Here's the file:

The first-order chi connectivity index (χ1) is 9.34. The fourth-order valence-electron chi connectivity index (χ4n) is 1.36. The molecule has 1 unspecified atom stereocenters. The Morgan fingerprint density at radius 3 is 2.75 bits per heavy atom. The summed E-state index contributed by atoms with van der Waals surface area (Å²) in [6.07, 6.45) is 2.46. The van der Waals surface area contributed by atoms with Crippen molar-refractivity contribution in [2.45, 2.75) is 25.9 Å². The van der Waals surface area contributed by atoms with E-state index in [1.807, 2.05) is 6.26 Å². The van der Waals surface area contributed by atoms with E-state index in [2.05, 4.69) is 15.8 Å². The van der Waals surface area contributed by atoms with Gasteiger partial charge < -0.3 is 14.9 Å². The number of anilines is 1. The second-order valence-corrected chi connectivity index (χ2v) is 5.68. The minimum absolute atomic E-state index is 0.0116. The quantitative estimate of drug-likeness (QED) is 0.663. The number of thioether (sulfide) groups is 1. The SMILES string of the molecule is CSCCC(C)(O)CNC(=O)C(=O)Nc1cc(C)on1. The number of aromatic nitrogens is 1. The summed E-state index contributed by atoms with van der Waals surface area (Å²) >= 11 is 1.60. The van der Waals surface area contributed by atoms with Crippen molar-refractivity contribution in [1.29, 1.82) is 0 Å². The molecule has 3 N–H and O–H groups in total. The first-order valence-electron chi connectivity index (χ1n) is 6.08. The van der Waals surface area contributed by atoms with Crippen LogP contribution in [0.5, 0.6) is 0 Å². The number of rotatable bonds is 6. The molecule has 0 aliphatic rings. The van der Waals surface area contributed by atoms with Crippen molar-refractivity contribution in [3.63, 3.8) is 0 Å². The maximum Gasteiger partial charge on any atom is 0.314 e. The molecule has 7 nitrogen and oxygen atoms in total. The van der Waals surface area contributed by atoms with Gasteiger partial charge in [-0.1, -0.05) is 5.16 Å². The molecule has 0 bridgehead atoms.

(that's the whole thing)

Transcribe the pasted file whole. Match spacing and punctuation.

The first-order chi connectivity index (χ1) is 9.34. The fourth-order valence-electron chi connectivity index (χ4n) is 1.36. The molecule has 1 unspecified atom stereocenters. The Morgan fingerprint density at radius 3 is 2.75 bits per heavy atom. The summed E-state index contributed by atoms with van der Waals surface area (Å²) in [6.07, 6.45) is 2.46. The van der Waals surface area contributed by atoms with Crippen molar-refractivity contribution in [2.45, 2.75) is 25.9 Å². The van der Waals surface area contributed by atoms with E-state index in [1.807, 2.05) is 6.26 Å². The van der Waals surface area contributed by atoms with E-state index in [2.05, 4.69) is 15.8 Å². The van der Waals surface area contributed by atoms with Gasteiger partial charge < -0.3 is 14.9 Å². The number of anilines is 1. The second-order valence-corrected chi connectivity index (χ2v) is 5.68. The minimum absolute atomic E-state index is 0.0116. The quantitative estimate of drug-likeness (QED) is 0.663. The number of thioether (sulfide) groups is 1. The SMILES string of the molecule is CSCCC(C)(O)CNC(=O)C(=O)Nc1cc(C)on1. The number of aromatic nitrogens is 1. The summed E-state index contributed by atoms with van der Waals surface area (Å²) >= 11 is 1.60. The van der Waals surface area contributed by atoms with Crippen molar-refractivity contribution in [1.29, 1.82) is 0 Å². The molecule has 3 N–H and O–H groups in total. The first-order valence-electron chi connectivity index (χ1n) is 6.08. The van der Waals surface area contributed by atoms with Crippen LogP contribution in [0.5, 0.6) is 0 Å². The number of rotatable bonds is 6. The molecule has 0 aliphatic rings. The van der Waals surface area contributed by atoms with Crippen molar-refractivity contribution in [3.63, 3.8) is 0 Å². The maximum Gasteiger partial charge on any atom is 0.314 e. The molecule has 7 nitrogen and oxygen atoms in total. The van der Waals surface area contributed by atoms with Gasteiger partial charge in [-0.1, -0.05) is 5.16 Å². The molecule has 0 bridgehead atoms.